Judges are starting to fight back over Ontario mental hospitals that close their doors to mentally ill offenders.
In a string of recent decisions, Toronto judges have ordered hospital officials to stop shunting unfit offenders to provincial jails where they cannot be properly treated.
"The circumstances which have occurred constitute a serious affront to the authority of the court and a serious interference with the administration of justice," Ontario Court Judge Fran Kiteley said, awarding legal costs against the Crown in one such case.
With hospital and jail officials locked in battle, police are having to warehouse mentally ill individuals in holding cells.
The problem dates back 30 years, when the province established a deinstitutionalizion policy and vast numbers of mentally ill people were discharged into the community. Many committed crimes and found themselves caught up in the criminal justice system.
In spite of court orders requiring that these offenders be assessed or treated in mental hospitals, some hospitals refused on the basis that they were too full. Instead, offenders ended up in jail. In recent weeks, however, judges have signalled that hospitals must find room, a concerted move that could force the government to finally address the issue.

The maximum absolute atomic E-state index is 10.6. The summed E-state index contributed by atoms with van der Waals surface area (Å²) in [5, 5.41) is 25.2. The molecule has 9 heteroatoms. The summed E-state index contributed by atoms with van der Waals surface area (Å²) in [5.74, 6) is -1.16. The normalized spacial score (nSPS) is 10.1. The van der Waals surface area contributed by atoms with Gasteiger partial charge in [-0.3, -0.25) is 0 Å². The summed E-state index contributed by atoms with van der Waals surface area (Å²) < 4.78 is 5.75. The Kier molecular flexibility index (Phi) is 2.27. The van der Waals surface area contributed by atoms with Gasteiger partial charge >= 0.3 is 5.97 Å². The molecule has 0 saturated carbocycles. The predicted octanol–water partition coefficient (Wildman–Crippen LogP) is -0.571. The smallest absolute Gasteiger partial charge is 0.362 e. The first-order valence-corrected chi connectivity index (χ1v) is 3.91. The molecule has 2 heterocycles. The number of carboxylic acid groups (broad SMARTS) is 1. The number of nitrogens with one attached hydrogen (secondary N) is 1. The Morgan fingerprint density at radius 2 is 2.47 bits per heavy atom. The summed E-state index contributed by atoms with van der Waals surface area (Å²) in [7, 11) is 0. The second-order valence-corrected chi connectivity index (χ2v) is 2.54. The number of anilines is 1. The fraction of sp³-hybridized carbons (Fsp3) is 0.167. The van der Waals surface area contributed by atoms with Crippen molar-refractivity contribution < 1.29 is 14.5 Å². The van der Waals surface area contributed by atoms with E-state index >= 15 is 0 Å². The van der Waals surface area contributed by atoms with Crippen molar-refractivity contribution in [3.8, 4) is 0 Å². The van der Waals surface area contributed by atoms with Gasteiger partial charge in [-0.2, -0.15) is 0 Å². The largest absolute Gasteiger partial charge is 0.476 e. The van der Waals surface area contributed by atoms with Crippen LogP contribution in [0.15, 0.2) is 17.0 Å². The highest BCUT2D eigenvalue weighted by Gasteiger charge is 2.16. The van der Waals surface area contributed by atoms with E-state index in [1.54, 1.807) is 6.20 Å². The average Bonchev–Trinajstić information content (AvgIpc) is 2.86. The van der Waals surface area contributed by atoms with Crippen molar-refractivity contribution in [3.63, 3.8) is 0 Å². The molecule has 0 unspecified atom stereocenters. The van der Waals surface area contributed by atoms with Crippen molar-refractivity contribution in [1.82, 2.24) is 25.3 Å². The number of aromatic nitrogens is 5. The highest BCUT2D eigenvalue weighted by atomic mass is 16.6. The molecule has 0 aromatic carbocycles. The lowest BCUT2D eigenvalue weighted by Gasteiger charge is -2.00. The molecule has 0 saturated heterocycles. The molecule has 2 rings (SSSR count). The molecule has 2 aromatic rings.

"We are struck with taking them in our central lockup, which is not the best facility for somebody who is ill," said Jerry Wiley, legal counsel to Toronto Police Chief Bill Blair. "No. 1, we are stuck with someone who is sick and may need treatment. No. 2, in some rare cases, they could be a danger to him or herself, or others.
"I'm not blaming anybody in particular, but I hate for us to be holding the bag. God forbid that one of these people should harm themselves or die in their cell. This has got to be resolved sooner or later."
Meanwhile, lawyers for the mentally ill are hoping that out of the chaos will emerge permanent legislative changes to eliminate clients languishing in a jail subculture most cannot navigate.
"Kafkaesque, is what it's called," said Toronto defence counsel Chris Hynes. "Bureaucratic insanity. Down in Provincial Court, the judges who are a bit more activist are forcing the issue. They have seen this going on for too long. There is a war."
Another defence lawyer, David Berg, said that after 30 years of controversy over the mistreatment of mentally ill offenders, the province may finally be shamed into providing proper funding to hospital forensic wings. "These people are unfit to stand trial and they are horribly ill," he said. "What's going on is unbelievable."